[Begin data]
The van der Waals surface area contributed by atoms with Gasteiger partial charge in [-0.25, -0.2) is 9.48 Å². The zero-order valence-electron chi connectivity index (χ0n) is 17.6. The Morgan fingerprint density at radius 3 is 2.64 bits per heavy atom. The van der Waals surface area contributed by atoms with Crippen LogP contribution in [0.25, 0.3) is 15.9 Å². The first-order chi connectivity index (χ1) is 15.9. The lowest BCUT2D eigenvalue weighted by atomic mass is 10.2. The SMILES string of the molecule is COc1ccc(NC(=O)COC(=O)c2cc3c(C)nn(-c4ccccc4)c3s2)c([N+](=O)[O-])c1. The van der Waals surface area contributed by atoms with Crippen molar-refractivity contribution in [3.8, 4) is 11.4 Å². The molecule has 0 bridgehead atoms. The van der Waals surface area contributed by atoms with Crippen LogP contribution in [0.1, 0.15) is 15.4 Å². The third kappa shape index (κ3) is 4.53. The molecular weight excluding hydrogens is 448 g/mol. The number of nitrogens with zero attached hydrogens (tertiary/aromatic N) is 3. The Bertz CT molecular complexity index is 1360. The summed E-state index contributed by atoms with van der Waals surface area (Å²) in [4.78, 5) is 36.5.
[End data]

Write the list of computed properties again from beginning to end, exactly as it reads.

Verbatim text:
The van der Waals surface area contributed by atoms with Gasteiger partial charge in [-0.25, -0.2) is 9.48 Å². The zero-order valence-electron chi connectivity index (χ0n) is 17.6. The Morgan fingerprint density at radius 3 is 2.64 bits per heavy atom. The van der Waals surface area contributed by atoms with Crippen LogP contribution in [0.25, 0.3) is 15.9 Å². The first-order chi connectivity index (χ1) is 15.9. The lowest BCUT2D eigenvalue weighted by atomic mass is 10.2. The SMILES string of the molecule is COc1ccc(NC(=O)COC(=O)c2cc3c(C)nn(-c4ccccc4)c3s2)c([N+](=O)[O-])c1. The van der Waals surface area contributed by atoms with Crippen molar-refractivity contribution in [3.8, 4) is 11.4 Å². The molecule has 0 bridgehead atoms. The van der Waals surface area contributed by atoms with Crippen LogP contribution in [0.1, 0.15) is 15.4 Å². The third kappa shape index (κ3) is 4.53. The molecular weight excluding hydrogens is 448 g/mol. The number of nitrogens with zero attached hydrogens (tertiary/aromatic N) is 3. The Bertz CT molecular complexity index is 1360. The summed E-state index contributed by atoms with van der Waals surface area (Å²) in [4.78, 5) is 36.5.